Quietude: The value of quiet retreat

Filed under: Spirituality |

by Gussie Fauntleroy

Opportunities for quiet retreat are extremely rich in Crestone, even without setting time aside for days or months in a secluded cabin. Compared with the rush and clamor of a city, just being in the quiet of the Valley can be restorative and create openings for personal spiritual insight. But when we take the extra intentional step of removing ourselves in quiet solitude from the flow of daily life in the world—especially with the preparation and support of an established spiritual practice—amazing things can happen.

Becoming open to everything

Elizabeth Mattis-Namgyel serves as retreat master for Mangala Shri Bhuti, a worldwide Tibetan Buddhist community that maintains 13 retreat cabins for experienced Buddhist practitioners in the foothills above Crestone. Beginning in 1998, she spent a total of almost seven years in near-solitary retreat in one of the hermitage cabins. For a year and a half in the middle of that time she kept virtual silence, speaking only occasionally with her young son and limiting all other communication to writing.

Elizabeth has been studying and practicing Tibetan Buddhism for more than 25 years under the guidance of her primary teacher (and husband), Dzigar Kongtrul Rinpoche. She earned a masters degree in Buddhist studies from Naropa University in Boulder. By the time she decided to enter retreat she was highly disciplined and passionate about Buddhist inquiry.

Much of her time on the mountainside was not strictly solitary or silent—during the first few years in particular she met periodically with other retreatants for group practice, and saw her young son. But she established a firm perimeter around her retreat space, outside of which she would not go.

Elizabeth acknowledges that her days of meditation and other forms of Buddhist practice were not always serene; she describes her mind as inherently “wild and active.” Eventually, however, she discovered she didn’t need to reject any of her experience; she found a way to relax with it. And while maintaining her physical boundaries she realized the true boundaries had to do with whether or not she was engaging the practice.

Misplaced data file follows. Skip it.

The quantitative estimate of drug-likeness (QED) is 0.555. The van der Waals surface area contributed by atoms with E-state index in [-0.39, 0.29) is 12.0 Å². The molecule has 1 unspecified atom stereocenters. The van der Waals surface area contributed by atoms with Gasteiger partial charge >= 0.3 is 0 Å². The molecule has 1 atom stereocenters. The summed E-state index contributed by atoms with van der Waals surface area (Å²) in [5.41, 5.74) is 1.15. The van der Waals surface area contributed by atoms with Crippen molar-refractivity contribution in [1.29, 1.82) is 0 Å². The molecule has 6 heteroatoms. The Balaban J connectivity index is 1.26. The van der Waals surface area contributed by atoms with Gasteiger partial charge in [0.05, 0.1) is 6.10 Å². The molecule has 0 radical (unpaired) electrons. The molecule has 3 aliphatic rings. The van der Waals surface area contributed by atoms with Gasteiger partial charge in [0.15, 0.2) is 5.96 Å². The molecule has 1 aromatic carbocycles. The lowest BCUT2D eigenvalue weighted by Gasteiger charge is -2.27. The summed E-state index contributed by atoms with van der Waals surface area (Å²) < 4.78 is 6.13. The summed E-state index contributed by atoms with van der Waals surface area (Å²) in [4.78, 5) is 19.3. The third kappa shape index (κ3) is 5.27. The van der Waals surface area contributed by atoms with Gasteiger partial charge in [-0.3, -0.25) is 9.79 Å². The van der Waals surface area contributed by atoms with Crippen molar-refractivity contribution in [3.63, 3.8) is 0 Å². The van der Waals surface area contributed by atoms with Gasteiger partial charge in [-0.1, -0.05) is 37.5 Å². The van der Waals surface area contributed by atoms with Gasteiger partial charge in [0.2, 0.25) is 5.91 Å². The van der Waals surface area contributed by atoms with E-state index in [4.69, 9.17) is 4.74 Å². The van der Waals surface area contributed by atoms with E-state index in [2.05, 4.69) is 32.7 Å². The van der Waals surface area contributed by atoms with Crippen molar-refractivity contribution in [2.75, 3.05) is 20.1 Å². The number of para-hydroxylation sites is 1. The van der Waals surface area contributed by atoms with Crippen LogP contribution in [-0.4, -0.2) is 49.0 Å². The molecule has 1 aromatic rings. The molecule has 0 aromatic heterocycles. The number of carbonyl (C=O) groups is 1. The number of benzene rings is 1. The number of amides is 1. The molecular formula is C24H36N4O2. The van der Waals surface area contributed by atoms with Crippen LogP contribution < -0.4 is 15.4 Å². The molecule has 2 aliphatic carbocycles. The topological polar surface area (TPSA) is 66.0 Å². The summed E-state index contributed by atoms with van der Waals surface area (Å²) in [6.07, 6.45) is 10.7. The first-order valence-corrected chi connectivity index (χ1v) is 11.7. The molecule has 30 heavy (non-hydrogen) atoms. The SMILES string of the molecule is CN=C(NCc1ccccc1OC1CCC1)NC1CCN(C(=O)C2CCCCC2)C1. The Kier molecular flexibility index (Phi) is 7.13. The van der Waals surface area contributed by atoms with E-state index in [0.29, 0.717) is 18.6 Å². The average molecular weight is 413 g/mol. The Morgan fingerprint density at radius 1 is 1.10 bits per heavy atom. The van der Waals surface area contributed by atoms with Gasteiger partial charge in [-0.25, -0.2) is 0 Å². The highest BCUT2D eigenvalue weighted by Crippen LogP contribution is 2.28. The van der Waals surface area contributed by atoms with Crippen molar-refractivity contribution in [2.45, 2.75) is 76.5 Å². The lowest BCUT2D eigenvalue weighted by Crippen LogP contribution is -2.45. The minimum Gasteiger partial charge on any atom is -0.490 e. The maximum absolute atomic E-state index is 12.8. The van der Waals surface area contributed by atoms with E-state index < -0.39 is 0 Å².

“What I found was: At first you think the point is to be separate. But what’s surprising and wonderful is you find you feel engaged with everything. Your mind starts to become present and you notice everything around you—the ants, birds, where the moon and sun are. All of life and experience becomes very touching, and in the end it becomes very inclusive, rather than exclusive. It becomes the ability to include everything.”

Just as surprisingly, perhaps, that sense of inclusiveness applied even to emotions and thoughts she once would have pushed away. She recounts that even loneliness, when she opened herself to it, became a rich and meaningful experience, a heart-felt awareness of kinship with all living things.

Particularly during her extended period of not talking, Elizabeth noticed a greater fluidity in her perceptions and experience. “Language is all about labeling and reaching conclusions; it’s all about what you want or don’t want,” she observes, adding that without the habitual mental action of making things concrete, space opens up for enjoyment of the fullness of experience. Yet at some point she also realized that talking has its place as a natural sharing and convenient mode of communication, and she shifted back into occasionally speaking while still in retreat. “One’s voice and relationships are such a gift,” she points out.